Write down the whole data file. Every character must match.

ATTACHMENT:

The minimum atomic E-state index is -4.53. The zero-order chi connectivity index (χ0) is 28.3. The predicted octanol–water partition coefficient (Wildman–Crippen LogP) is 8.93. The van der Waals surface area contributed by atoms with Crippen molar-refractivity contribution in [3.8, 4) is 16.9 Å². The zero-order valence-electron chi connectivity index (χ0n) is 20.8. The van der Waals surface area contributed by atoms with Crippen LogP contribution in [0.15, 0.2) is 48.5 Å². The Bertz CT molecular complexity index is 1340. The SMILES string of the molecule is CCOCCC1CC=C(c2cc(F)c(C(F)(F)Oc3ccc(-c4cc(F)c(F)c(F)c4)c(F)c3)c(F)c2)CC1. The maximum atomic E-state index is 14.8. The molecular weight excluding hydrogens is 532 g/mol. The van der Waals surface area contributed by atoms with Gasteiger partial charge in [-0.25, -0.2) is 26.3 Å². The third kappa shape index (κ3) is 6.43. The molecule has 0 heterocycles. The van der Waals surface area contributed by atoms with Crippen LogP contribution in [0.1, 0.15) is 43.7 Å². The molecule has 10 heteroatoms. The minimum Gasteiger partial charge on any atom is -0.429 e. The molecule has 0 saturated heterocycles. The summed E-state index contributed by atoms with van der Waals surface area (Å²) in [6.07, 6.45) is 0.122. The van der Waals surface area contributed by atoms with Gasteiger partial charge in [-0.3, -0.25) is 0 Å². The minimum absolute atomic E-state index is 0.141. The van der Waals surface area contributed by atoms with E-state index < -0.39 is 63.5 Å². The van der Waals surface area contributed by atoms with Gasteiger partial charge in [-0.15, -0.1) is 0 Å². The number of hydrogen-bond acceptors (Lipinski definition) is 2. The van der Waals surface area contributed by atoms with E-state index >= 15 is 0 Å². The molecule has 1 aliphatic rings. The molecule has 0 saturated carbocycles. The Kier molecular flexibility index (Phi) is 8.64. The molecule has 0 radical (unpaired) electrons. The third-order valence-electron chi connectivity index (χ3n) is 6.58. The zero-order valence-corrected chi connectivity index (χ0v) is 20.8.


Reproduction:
The minimum atomic E-state index is -4.53. The zero-order chi connectivity index (χ0) is 28.3. The predicted octanol–water partition coefficient (Wildman–Crippen LogP) is 8.93. The van der Waals surface area contributed by atoms with Crippen molar-refractivity contribution in [3.8, 4) is 16.9 Å². The zero-order valence-electron chi connectivity index (χ0n) is 20.8. The van der Waals surface area contributed by atoms with Crippen LogP contribution in [0.15, 0.2) is 48.5 Å². The Bertz CT molecular complexity index is 1340. The SMILES string of the molecule is CCOCCC1CC=C(c2cc(F)c(C(F)(F)Oc3ccc(-c4cc(F)c(F)c(F)c4)c(F)c3)c(F)c2)CC1. The maximum atomic E-state index is 14.8. The molecular weight excluding hydrogens is 532 g/mol. The van der Waals surface area contributed by atoms with Gasteiger partial charge in [-0.25, -0.2) is 26.3 Å². The third kappa shape index (κ3) is 6.43. The molecule has 0 heterocycles. The van der Waals surface area contributed by atoms with Crippen LogP contribution in [0.1, 0.15) is 43.7 Å². The molecule has 10 heteroatoms. The minimum Gasteiger partial charge on any atom is -0.429 e. The molecule has 0 saturated heterocycles. The summed E-state index contributed by atoms with van der Waals surface area (Å²) in [6.07, 6.45) is 0.122. The van der Waals surface area contributed by atoms with Gasteiger partial charge in [-0.3, -0.25) is 0 Å². The minimum absolute atomic E-state index is 0.141. The van der Waals surface area contributed by atoms with E-state index < -0.39 is 63.5 Å². The van der Waals surface area contributed by atoms with Gasteiger partial charge in [-0.15, -0.1) is 0 Å². The number of hydrogen-bond acceptors (Lipinski definition) is 2. The van der Waals surface area contributed by atoms with E-state index >= 15 is 0 Å². The molecule has 1 aliphatic rings. The molecule has 0 saturated carbocycles. The Kier molecular flexibility index (Phi) is 8.64. The molecule has 0 radical (unpaired) electrons. The third-order valence-electron chi connectivity index (χ3n) is 6.58. The zero-order valence-corrected chi connectivity index (χ0v) is 20.8.